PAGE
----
Jena Diller

Jena Diller 2014

Columbus Grove

Passionate about health, service and a national pageant program, Jena Diller has earned statewide and national recognition. Now the Bluffton senior wants to use her marketing major to promote these ongoing interests.

Last April, the Ohio Foundation of Independent Colleges recognized Diller for her volunteer work for diabetes awareness and other causes with its 2013 Service-Learning Leadership Award.

The sister of two siblings with Type 1 diabetes, the Columbus Grove, Ohio, native began promoting awareness of the disease by volunteering at health fairs with her mother, a certified diabetes educator. Jena has continued volunteering through high school and college, testing fairgoers’ blood sugar levels and providing health information.

In November 2012, she planned and coordinated a walk for the Juvenile Diabetes Research Foundation. Within two weeks, participants in 10 states walked more than 5.5 million steps, or about 2,290 miles including 600-plus at Bluffton, where Diller organized a 10-hour walk in the Sommer Center for Health and Fitness Education. More than one-third of Bluffton students, faculty and staff participated.

In addition to her work for diabetes research, Diller developed “The Color of Christmas,” a December 2011 project aimed at providing art and coloring items to children’s hospitals and pediatric clinics at Christmas. With the help of Columbus Grove High School and its student council members, she was able to distribute more than 700 items to hospitalized children.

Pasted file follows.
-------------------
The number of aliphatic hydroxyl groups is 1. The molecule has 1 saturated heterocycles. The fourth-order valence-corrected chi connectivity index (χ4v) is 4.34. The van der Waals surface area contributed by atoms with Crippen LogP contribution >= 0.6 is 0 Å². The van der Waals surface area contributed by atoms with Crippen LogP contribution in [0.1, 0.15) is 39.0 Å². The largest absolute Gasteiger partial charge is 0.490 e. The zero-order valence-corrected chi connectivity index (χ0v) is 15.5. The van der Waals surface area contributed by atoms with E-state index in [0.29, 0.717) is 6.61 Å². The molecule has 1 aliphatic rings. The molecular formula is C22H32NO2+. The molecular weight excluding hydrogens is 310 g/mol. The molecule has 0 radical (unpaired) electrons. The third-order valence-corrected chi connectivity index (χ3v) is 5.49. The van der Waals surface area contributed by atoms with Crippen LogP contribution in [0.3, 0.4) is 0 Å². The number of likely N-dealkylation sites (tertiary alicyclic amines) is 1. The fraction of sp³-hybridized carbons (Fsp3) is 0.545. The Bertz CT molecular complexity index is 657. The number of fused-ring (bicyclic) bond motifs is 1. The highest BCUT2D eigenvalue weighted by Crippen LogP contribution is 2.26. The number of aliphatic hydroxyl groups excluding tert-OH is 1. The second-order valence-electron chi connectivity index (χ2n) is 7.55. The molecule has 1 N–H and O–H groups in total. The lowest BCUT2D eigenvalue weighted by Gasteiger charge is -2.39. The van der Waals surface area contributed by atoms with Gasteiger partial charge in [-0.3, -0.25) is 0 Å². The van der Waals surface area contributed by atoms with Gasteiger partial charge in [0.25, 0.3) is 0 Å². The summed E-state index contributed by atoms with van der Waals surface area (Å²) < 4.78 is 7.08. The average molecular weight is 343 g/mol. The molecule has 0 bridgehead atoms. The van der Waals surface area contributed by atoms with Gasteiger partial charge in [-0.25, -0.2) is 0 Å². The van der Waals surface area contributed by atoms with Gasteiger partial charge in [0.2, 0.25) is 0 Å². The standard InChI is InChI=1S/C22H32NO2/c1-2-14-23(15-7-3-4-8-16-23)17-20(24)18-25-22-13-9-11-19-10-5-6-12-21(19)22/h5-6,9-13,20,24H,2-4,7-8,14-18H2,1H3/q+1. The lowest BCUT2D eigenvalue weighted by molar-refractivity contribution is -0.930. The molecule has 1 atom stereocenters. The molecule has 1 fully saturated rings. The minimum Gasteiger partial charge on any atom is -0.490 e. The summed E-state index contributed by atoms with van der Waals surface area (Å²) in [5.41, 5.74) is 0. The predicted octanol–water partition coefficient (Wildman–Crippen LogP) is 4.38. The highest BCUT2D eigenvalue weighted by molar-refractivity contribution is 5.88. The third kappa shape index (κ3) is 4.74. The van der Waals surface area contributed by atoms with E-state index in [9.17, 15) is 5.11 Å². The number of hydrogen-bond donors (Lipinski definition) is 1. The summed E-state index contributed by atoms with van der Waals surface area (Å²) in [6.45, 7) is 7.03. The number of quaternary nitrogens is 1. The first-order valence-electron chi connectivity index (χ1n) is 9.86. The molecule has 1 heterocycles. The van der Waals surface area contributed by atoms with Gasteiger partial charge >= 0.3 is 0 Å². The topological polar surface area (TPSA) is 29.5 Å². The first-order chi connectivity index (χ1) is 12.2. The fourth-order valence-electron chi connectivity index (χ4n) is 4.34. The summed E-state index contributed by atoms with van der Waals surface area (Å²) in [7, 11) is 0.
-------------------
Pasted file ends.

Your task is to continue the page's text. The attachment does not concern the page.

She has also volunteered for the American Diabetes Association and for Big Brothers Big Sisters, the American Cancer Society Relay for Life and the Susan G. Komen Breast Cancer Foundation. And she continued to advocate for her favorite cause, diabetes awareness, while serving as Miss Ohio Teen 2011 and National American Miss Teen 2011-12.

Those two titles were the last of four that Diller won in the National American Miss system, which conducts natural (no makeup) pageants for girls ages 4-18. She worked for the organization in summer 2012 as the national titleholder and again in 2013 as a staff member.

“I did it because it was good marketing experience, and I believe in it,” says Diller, who competed in the National American Miss program beginning at age 9, and worked at pageants in five states last summer.

She is currently considering a career in health care marketing. “I always wanted to go into the medical field but found out I was better at talking” and thought the two could be combined.